What Is Total Worker Health?
Total Worker Health® is defined as policies, programs, and practices that integrate protection from work-related safety and health hazards with promotion of injury and illness-prevention efforts to advance worker well-being.
The Total Worker Health (TWH) approach prioritizes a hazard-free work environment for all workers. It also brings together all aspects of work in integrated interventions that collectively address worker safety, health, and well-being. Traditional occupational safety and health protection programs have primarily concentrated on ensuring that work is safe and that workers are protected from the harms that arise from work itself. TWH builds on this approach through the recognition that work is a social determinant of healthexternal icon. Job-related factors such as wages, work hours, workload, interactions with coworkers and supervisors, and access to paid leave impact the well-being of workers, their families, and their communities. The long-term vision of the TWH program is to protect the safety and health of workers and advance their well-being by creating safer and healthier work.
NIOSH was created by the Occupational Safety and Health Act of 1970, which mandates “to assure so far as possible every man and woman in the Nation safe and healthful working conditions and to preserve our human resources.” Keeping workers safe is the foundation upon which Total Worker Health is achieved. The TWH approach offers a holistic model for improving workforce safety, health, and well-being. It does so through an integrated approach that prioritizes safety while simultaneously engaging in other workplace efforts (e.g., healthy work design, employee training and development, injury and illness prevention efforts) to advance the overall well-being of workers.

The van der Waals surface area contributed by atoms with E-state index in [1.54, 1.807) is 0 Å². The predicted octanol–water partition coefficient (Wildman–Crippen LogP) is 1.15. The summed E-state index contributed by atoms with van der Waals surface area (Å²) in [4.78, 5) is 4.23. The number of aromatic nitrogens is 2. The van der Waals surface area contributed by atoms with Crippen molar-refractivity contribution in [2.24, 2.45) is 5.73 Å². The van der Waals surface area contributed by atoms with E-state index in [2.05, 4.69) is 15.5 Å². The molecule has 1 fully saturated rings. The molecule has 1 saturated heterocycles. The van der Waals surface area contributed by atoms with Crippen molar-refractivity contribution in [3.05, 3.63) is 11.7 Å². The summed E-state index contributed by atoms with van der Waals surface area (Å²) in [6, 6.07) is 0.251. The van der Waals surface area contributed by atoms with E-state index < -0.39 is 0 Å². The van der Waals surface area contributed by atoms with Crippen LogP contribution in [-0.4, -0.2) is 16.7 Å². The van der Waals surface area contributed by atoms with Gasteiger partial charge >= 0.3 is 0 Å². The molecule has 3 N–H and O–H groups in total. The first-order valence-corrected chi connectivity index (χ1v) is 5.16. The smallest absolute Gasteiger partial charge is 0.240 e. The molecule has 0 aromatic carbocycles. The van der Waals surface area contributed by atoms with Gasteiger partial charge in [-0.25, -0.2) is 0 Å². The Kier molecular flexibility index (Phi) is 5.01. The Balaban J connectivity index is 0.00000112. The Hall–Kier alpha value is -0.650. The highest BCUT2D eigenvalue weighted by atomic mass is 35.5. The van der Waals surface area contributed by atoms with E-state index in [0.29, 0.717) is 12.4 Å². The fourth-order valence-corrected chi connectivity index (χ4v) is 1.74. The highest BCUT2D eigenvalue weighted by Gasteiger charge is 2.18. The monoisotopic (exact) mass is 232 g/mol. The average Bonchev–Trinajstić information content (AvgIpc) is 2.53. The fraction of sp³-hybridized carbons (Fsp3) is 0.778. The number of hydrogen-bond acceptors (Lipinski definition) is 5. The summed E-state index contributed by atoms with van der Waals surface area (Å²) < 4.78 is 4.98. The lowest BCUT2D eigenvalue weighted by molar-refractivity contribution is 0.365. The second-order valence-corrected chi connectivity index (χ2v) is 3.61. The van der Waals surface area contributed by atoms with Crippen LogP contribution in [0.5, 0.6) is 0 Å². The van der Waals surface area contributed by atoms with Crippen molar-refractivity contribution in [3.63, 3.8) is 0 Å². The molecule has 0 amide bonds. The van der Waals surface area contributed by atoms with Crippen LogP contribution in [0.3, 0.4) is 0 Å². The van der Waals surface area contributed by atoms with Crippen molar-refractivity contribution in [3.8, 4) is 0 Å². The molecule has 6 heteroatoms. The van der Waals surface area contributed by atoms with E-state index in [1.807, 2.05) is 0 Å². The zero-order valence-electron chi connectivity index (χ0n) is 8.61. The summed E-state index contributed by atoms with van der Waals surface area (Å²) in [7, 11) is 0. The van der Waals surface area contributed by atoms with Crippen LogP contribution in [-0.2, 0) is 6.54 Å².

Those wishing to start effective workplace programs must first consider the principles of occupational safety and health that are dedicated to keeping workplaces safe and workers protected. First-dollar investments must address hazardous working conditions. These safeguards must be in place for organizations to adopt a Total Worker Health approach.
Fundamentals of Total Worker Health Approaches: Essential Elements for Advancing Worker Safety, Health, and Well-Being is a practical starting point for employers, workers, labor representatives, and other professionals interested in implementing workplace safety and health programs aligned with the TWH approach. Published in 2016, this workbook prioritizes a hazard-free work environment for all workers. The workbook applies a modern prevention approach—consistent with traditional occupational safety and health prevention principles—that recognizes that job-related factors can have an important impact on the well-being of workers, their families, and their communities.